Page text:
Like an architect’s blueprint, an organization design determines the nature and flow of work, as well as the ways in which employees interact with one another. When an organization design is working well, it creates alignment throughout the broader organization, facilitates effective workflow, enhances partnership and synergy, and enables better individual performance.
Structure plays an important role in an organization’s ability to deliver results, because it determines:
- The way work is divided
- With whom employees will interact and build relationships
- The nature and extent of required supervision
Simply put, a well-designed organizational structure enhances the coordination of activities, accelerates the speed of producing goods/delivering service and reduces operating costs.
Indicators of an effective organization design
Here are four indicators that will tell you whether your organization design is effective:
- Aligns with broader organization: The organization strategy brings together the business and people strategies so that what the organization wants to deliver on…it can deliver on. Sub-units also connect with the rest of the broader organization.
- Facilitates effective workflow: Processes for creating and delivering products/services to customers/clients are maximized.
- Enhances partnership and synergy: Work is linked horizontally across departmental and geographic boundaries (which is especially important in today’s global world).
- Enables individual performance: Employees at every level are empowered and motivated to do their jobs effectively and efficiently.
Another way to think about an effective organization design is to understand the “fit” among all the different components of an organization. Compare an organization to the human body, for example. In the human body there are various systems – neurological, pulmonary, vascular etc. A change made to one system in the body affects the rest of the body; and for maximum health, all systems must work together. By the same token, consider what happens when you change the size of the wheels and tires on your car; other systems such as steering, braking and suspension must be aligned in order for the car to perform at its peak.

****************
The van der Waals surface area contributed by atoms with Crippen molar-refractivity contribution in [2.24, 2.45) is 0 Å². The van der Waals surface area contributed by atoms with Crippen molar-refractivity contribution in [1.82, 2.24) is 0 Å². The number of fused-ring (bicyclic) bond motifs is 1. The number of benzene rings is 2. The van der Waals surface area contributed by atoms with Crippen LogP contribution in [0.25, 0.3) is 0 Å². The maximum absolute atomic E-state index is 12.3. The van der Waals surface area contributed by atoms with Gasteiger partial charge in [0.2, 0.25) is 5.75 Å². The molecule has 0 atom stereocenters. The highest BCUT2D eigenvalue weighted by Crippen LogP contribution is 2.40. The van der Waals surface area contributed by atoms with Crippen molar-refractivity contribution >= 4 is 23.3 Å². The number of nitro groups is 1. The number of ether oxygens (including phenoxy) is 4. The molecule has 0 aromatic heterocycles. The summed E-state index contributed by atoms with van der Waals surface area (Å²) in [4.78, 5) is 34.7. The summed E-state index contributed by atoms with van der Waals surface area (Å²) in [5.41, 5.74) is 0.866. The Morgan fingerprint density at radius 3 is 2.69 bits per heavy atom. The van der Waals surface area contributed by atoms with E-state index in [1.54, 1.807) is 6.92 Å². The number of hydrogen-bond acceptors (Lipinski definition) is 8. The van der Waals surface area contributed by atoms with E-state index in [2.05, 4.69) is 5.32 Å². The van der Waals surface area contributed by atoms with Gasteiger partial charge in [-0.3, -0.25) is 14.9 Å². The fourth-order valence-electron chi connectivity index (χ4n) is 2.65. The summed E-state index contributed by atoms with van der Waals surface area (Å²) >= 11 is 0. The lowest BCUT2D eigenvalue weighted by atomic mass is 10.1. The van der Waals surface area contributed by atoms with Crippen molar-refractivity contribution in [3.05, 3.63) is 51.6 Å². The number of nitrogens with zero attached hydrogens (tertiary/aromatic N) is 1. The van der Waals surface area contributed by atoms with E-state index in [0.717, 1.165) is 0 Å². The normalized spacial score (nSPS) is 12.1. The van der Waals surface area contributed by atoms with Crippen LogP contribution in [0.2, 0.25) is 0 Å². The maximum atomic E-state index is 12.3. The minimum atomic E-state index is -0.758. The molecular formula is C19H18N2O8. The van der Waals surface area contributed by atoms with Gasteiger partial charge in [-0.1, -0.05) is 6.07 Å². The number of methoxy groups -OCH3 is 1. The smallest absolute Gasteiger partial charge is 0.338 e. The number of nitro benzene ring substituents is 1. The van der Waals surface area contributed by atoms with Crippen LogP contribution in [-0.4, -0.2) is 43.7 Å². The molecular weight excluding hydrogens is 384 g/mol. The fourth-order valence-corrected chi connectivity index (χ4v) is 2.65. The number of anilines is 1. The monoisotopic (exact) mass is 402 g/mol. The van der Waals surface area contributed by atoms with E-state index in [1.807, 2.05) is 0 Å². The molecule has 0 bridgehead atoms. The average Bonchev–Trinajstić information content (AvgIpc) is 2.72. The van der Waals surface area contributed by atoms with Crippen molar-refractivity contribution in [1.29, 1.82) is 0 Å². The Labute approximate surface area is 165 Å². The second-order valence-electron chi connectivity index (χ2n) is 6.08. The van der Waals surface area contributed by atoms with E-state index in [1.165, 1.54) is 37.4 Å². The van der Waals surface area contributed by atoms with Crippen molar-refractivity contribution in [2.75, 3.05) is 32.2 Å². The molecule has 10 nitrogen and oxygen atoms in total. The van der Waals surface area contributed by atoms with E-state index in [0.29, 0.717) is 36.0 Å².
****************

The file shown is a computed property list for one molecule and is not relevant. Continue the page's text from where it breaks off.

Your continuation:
How organization design fits into the rest of the organizational system
In the case of an organization, there are three basic strategies, or systems, each with its own sub-components. These strategies are: Business Strategy, Organization Strategy and People Strategy, all of which are held together by the Leadership and Culture of the organization.
The bottom line
An effective organization design/organization strategy (structure, processes, inter-departmental coordination) makes sure that what an organization needs to accomplish (e.g., business strategy), it gets. Great leaders know that when the different strategies of an organization, business (e.g., brand/value proposition, goals), organization (structure, processes, roles) and people (staffing, training, compensation, etc.) are explicit and aligned, the long-term health of the organization is dramatically improved. For example, what people are compensated for needs to reinforce behaviors that will enable the organization to deliver on its business strategy. An effective organization design also ensures there is an alignment between the formal and informal aspects of the business, meaning how work is actually accomplished matches what we formally say about how works is accomplished.
At the end of the day, you as a leader know that you have an effective organization design when you are aware of the ways in which your decisions affect your people’s ability to deliver on your desired performance outcomes.
Are you ready to take your organizational effectiveness to the next level? Check out the other resources available online at stg.brightsidemediacompany.com/acg or give us a call at 407.376.8522 for a free consultation. We accelerate results by igniting leadership and organizational potential!